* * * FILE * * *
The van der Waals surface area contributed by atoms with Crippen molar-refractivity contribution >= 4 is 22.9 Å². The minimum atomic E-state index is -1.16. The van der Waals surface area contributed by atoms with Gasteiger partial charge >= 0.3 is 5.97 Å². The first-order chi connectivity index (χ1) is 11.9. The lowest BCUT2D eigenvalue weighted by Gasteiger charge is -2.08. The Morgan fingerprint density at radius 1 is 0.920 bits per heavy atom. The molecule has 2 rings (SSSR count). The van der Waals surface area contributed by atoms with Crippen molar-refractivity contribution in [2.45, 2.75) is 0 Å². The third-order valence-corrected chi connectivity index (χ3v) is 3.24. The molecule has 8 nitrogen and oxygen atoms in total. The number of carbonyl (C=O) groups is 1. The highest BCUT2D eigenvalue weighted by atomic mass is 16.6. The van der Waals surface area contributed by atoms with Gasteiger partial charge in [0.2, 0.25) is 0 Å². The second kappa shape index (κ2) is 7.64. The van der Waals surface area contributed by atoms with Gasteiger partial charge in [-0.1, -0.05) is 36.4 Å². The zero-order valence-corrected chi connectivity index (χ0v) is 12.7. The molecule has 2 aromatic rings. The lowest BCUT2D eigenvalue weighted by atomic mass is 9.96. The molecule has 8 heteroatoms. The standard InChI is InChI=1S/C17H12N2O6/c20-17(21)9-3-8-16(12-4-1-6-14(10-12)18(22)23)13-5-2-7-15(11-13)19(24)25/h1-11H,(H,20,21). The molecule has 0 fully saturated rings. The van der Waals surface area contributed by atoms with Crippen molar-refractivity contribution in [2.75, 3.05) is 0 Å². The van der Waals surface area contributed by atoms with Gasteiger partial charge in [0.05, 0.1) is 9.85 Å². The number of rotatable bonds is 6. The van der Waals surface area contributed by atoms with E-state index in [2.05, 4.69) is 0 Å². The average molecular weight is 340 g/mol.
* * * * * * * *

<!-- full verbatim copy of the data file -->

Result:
The van der Waals surface area contributed by atoms with Crippen molar-refractivity contribution >= 4 is 22.9 Å². The minimum atomic E-state index is -1.16. The van der Waals surface area contributed by atoms with Gasteiger partial charge >= 0.3 is 5.97 Å². The first-order chi connectivity index (χ1) is 11.9. The lowest BCUT2D eigenvalue weighted by Gasteiger charge is -2.08. The Morgan fingerprint density at radius 1 is 0.920 bits per heavy atom. The molecule has 2 rings (SSSR count). The van der Waals surface area contributed by atoms with Crippen molar-refractivity contribution in [2.45, 2.75) is 0 Å². The third-order valence-corrected chi connectivity index (χ3v) is 3.24. The molecule has 8 nitrogen and oxygen atoms in total. The number of carbonyl (C=O) groups is 1. The highest BCUT2D eigenvalue weighted by atomic mass is 16.6. The van der Waals surface area contributed by atoms with Gasteiger partial charge in [0.2, 0.25) is 0 Å². The second kappa shape index (κ2) is 7.64. The van der Waals surface area contributed by atoms with Gasteiger partial charge in [-0.1, -0.05) is 36.4 Å². The zero-order valence-corrected chi connectivity index (χ0v) is 12.7. The molecule has 2 aromatic rings. The lowest BCUT2D eigenvalue weighted by atomic mass is 9.96. The molecule has 8 heteroatoms. The standard InChI is InChI=1S/C17H12N2O6/c20-17(21)9-3-8-16(12-4-1-6-14(10-12)18(22)23)13-5-2-7-15(11-13)19(24)25/h1-11H,(H,20,21). The molecule has 0 fully saturated rings. The van der Waals surface area contributed by atoms with Crippen molar-refractivity contribution in [2.75, 3.05) is 0 Å². The van der Waals surface area contributed by atoms with Gasteiger partial charge in [0.05, 0.1) is 9.85 Å². The number of rotatable bonds is 6. The van der Waals surface area contributed by atoms with E-state index in [2.05, 4.69) is 0 Å². The average molecular weight is 340 g/mol.